For all its very real pleasures as an action entertainment, Training Day was far from a perfect piece of filmmaking. In fact, its major flaw was its filmmaking, which showed little of any personality from director Antoine Fuqua, who instead (smartly) leaned on kinetic pacing to keep the energy of the film constantly up. The real triumphs of the film were the work done by a superb cast that put heart, soul, and unpredictable, personal nuances into David Ayer‘s script, which featured wonderful flourishes of dialogue but was weighed down by Screenwriting 101 structure and plotting. I mean, really: the girl who Ethan Hawke‘s character saved from rape turned out to be the niece of the powerful gangster who almost blows his brains out and ends up being his saving grace? Boy, what luck!
This is all to say that the idea of bringing Training Day to the small screen, to try a new tactic and see how the material and themes can be explored in new ways or be used as a Petri dish for fresh ideas, is not an inherently bad one. Considering how police corruption has been in the news lately, most notably in a damning FBI investigation that gives real proof of white nationalism agents infiltrating police departments nationwide, timeliness would almost be a given. Instead, showrunner Barry Schindel and his team have opted for a rigid, unoriginal route for the adaptation: force the material into a familiar series structure and hope that no one will make too much of a fuss about it.
In this version of the story, Bill Paxton is Detective Frank Rourke, a compromised, all-knowing veteran of the LAPD, who takes up-and-coming officer Kyle Craig (Justin Cornwell), the son of his late partner, underwing. Little to Rourke’s knowledge, Craig is investigating some of his father’s hunches about some unsolved or problematic cases, a hunt for clues that could end up at Rourke’s doorstep. That’s the arc of the whole series, and whenever the show is looking to eat up runtime in its case-of-the-week episode structure, this becomes a subject of interest but little movement is made. As with Chicago P.D., Shades of Blue, Lethal Weapon, and any number of other cop-based series, the show wastes time and patience by spending more time building up a far-off, pseudo-revelatory plot twist than it does give any sense of respect to the real work of police officers, lawyers, and other denizens of Los Angeles.
This tactic might keep a certain contingency coming back week after week but each episode is devoid of memorable detail, insight, or genuine emotion. The writing leans heavily on a frustratingly unimaginative concept of proxy fathers, as well as a suspiciously unquestioning vision of police fraternity, and has exactly nothing fascinating to say about either. Each episode feels barely held together by its predictable plot points, which is all the writing seems interested in. There are no moments of introspection that aren’t clearly calculated to move along the story rather than give us any sense of who Rourke and Craig are away from their job and their relationship. Everything just seems to coast along on the presumed comfort of its familiar storyline. Even Paxton, a brilliant, energetic performer, seems tranquilised by the innocuous and irrelevant material.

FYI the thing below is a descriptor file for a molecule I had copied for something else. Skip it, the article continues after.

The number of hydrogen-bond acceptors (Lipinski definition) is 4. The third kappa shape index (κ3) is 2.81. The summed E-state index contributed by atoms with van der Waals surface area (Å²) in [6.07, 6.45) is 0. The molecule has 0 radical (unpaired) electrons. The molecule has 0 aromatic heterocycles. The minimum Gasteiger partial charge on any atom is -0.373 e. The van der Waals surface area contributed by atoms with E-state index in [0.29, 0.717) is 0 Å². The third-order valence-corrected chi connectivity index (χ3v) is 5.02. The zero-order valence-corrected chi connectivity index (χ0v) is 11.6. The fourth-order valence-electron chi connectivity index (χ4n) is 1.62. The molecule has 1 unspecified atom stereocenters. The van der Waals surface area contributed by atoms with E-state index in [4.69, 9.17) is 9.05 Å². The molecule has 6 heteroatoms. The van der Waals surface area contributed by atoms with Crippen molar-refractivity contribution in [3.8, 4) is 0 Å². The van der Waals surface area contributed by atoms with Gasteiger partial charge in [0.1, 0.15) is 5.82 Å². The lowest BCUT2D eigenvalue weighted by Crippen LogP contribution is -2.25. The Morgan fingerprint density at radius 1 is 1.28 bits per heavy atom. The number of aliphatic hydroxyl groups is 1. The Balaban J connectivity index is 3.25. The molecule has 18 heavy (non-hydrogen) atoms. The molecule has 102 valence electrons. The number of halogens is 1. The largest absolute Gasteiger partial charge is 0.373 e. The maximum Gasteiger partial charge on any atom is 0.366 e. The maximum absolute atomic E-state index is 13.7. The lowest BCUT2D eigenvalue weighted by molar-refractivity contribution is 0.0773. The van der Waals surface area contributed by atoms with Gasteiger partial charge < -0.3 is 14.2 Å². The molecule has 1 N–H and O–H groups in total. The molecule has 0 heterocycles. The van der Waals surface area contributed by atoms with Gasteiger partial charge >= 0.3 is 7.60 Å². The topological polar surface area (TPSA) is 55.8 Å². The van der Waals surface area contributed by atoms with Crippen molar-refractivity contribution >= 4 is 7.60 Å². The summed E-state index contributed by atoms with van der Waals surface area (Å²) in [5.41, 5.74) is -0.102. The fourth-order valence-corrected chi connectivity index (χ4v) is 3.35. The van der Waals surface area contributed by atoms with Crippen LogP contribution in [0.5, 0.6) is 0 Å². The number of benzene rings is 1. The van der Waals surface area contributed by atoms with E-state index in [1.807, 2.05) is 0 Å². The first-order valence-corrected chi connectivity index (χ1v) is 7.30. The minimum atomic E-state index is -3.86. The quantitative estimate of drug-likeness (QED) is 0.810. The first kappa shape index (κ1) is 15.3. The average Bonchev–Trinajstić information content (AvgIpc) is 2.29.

Television has done well with movie adaptations in two very specific cases, namely Fargo and Hannibal. There are certainly others worthy of discussion but these two series stick out amongst the brood for good reasons. Most prominent amongst those is the fact that neither series attempts to either entirely replicate the source material or fit the story into an easily digestible form. Hannibal took place in a world where there was a serial killer on every corner, two sadistic kidnappers in every garage, and for all the delicious talk about the titular character’s revealing of his true self before he actually does it, the series felt consistently in the moment, filled with intellectual, physical, and exquisitely designed details. The entire narrative of Thomas Harris‘ novels had been reconfigured into a far more imposing, intricate, and challenging beast than any of the film’s made out of the same material proved to be, even the formidable Silence of the Lambs.
On FX, Fargo similarly took apart the chemical make-up of the original movie and built a new proverbial compound out of the materials before wandering into its own wild world for Season 2. The reevaluating of the Coens’ narrative led creator Noah Hawley to a story that seemed to be almost entirely his own in Season 2, and it quickly reconfirmed Hawley’s tremendous gifts at character building and gallows humor of a distinctly violent sort. CBS has never been much for getting at the dark impulses behind violence in its programming, but that makes you wonder what they saw in Training Day in the first place. To indulge my cynical side, I imagine it was primarily because of name recognition: people who liked Training Day the movie will likely give Training Day the TV series a fighting chance. That may not be the truth for those who worked on the program, but there’s simply no evidence that any care or passion was put into Training Day from what’s been put on the screen.
Rating: ★ – No.
Training Day airs on CBS at 10 p.m. EST on Thursday nights.